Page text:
Demonio Azul (Blue Demon)
Contemporary of El Santo, Blue Demon is the second-biggest name in the history of Mexican wrestling. As a youngster, he used to be a railroad worker, and his co-workers nicknamed him ‘Manotas’, referring to his huge, powerful fists. The future legend started his career as a rudo – a bad guy. A little bit later, he teamed up with a prominent masked luchador named The Black Shadow. The duo became a national sensation as Los Hermanos Shadow (The Shadow Brothers).
In 1952, Blue Demon made a career-altering move after El Santo defeated and unmasked Black Shadow. Demonio Azul decided to become a tecnico – a good guy – and take revenge on El Santo. Their rivalry rose to crescendo in an unforgettable series of fights, in which Blue was victorious. The super-feud of lucha libre had never abated since then, although the two co-starred in certain horror flicks.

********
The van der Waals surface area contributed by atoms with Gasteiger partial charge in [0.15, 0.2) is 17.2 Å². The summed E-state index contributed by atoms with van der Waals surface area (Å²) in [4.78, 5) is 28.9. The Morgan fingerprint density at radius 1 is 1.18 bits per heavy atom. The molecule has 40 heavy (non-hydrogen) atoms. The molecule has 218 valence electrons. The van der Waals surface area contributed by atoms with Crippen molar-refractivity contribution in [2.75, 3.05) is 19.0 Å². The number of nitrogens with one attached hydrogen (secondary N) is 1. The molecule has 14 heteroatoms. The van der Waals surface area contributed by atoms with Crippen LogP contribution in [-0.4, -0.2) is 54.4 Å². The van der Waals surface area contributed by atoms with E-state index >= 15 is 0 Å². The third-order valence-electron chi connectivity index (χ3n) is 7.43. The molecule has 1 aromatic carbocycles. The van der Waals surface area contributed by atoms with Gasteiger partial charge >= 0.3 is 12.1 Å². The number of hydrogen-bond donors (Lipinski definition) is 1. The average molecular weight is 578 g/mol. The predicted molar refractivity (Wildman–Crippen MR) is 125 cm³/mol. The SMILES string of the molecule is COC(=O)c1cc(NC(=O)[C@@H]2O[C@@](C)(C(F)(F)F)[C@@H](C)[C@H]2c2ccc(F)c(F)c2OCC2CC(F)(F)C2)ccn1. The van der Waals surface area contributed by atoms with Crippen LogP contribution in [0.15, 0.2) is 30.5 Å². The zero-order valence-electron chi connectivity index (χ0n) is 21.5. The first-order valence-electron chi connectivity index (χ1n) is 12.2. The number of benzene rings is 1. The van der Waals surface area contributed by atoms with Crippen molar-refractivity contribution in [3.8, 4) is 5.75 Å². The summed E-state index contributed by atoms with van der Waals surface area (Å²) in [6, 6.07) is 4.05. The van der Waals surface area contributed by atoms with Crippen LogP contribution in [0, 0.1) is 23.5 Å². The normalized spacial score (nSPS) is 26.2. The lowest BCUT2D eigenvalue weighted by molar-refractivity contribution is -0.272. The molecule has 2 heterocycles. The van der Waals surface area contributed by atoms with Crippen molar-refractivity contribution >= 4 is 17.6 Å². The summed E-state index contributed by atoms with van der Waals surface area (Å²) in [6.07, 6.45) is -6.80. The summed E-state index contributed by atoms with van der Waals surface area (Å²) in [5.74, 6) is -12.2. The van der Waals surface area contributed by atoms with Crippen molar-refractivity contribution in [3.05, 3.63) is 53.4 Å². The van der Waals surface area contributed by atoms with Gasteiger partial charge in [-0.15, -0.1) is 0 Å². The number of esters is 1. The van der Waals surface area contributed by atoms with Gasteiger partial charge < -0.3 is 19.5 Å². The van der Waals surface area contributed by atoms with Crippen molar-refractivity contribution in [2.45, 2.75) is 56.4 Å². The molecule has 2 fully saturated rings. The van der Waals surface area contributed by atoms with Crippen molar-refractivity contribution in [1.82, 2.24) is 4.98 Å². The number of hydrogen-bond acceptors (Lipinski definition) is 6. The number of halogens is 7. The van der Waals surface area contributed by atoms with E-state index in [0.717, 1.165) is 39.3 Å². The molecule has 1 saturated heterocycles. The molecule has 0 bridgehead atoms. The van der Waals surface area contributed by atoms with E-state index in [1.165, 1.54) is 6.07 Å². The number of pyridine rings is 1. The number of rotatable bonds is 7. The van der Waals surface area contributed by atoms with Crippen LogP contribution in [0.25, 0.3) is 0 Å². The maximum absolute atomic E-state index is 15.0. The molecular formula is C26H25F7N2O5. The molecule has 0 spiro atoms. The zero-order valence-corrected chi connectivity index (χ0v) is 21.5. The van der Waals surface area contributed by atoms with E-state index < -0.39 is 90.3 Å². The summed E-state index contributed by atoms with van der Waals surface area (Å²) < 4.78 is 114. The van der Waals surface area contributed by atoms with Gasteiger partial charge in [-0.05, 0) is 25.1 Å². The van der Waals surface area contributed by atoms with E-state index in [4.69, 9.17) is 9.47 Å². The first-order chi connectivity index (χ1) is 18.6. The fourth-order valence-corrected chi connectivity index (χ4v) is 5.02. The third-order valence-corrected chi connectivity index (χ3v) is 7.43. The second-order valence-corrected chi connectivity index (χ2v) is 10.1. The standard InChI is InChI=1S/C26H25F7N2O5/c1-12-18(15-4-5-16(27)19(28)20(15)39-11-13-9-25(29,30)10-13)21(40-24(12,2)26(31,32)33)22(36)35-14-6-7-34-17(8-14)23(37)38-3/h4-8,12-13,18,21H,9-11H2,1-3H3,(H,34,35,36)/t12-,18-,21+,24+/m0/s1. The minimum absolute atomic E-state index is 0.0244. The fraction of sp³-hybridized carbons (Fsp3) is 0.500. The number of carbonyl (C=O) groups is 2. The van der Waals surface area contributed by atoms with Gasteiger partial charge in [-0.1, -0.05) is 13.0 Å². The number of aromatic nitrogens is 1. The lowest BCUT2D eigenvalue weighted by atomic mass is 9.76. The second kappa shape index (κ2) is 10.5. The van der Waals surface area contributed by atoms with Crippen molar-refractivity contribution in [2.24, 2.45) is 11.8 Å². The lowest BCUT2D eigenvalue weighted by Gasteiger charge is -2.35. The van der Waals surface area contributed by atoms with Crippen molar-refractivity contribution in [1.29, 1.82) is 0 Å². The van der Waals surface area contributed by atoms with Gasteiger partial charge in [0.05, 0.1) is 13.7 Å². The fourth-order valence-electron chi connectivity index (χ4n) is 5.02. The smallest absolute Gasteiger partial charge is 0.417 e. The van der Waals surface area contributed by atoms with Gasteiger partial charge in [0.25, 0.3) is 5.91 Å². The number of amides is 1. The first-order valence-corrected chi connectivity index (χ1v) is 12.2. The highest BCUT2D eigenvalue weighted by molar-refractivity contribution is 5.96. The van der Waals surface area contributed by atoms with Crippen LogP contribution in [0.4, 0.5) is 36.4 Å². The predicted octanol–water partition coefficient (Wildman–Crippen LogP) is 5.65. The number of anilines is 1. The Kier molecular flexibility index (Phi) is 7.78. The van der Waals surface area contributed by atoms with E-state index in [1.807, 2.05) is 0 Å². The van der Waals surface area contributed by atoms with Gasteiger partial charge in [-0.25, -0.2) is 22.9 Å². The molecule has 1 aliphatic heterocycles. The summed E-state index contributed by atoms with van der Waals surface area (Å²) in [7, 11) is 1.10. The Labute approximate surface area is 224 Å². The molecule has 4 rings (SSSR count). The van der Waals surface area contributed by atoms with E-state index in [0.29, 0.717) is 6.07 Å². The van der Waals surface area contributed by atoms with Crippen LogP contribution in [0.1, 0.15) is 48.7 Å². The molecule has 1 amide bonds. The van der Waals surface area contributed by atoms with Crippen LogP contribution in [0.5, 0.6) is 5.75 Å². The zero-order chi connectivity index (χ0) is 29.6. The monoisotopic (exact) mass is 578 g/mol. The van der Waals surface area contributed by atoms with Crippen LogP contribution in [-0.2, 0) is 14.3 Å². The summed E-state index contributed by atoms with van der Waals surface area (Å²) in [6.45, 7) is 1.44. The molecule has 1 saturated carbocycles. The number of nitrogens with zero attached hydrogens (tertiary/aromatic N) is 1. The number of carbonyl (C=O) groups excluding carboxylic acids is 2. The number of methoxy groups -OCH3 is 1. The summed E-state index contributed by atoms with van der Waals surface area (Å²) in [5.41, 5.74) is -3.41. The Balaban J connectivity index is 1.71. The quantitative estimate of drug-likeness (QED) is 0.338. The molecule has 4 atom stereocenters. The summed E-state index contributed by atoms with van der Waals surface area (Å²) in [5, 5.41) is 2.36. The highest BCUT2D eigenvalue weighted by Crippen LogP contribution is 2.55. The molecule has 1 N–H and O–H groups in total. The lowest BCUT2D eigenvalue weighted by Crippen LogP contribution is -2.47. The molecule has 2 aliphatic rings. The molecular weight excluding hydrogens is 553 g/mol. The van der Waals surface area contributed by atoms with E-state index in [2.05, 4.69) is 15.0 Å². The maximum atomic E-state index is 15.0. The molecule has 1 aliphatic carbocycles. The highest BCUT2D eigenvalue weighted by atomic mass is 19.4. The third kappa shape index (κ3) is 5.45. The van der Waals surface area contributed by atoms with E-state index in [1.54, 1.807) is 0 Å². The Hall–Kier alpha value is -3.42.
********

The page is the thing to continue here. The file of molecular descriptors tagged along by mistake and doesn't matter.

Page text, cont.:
Mil Máscaras (Thousand Masks)
Along with El Santo and Blue Demon, the Man of a Thousand Masks is considered one of the original “Big Three” of the Lucha Libre pantheon. The amazing athlete opened a gate for luchadores into the world of American wrestling when he became the first hooded star who stepped on the WWE home arena – Madison Square Garden – in 1972. For six decades, the masked sensation promoted the Mexican high-flying style having turned into an international superstar just like second-to-none Andre the Giant.
Since his debut in 1965, the Mexican phenomenon fiercely protected his true identity never allowing anyone to see him without wearing one of his numberless masks. With his two brothers Dos Caras and Sicodélico, as well as nephews Alberto Del Rio and Sicodélico Jr., he founded one of the most outstanding dynasties in the lucha libre tradition. The proud son of his country, Mil Máscaras appeared on three of its postage stamps and also was one of the first wrestlers who introduced the aerial staples of lucha libre to Japanese fans. This is why the Mexican’s impact on pro-wrestling earned him an honored place in the WWE Hall of Fame in 2012.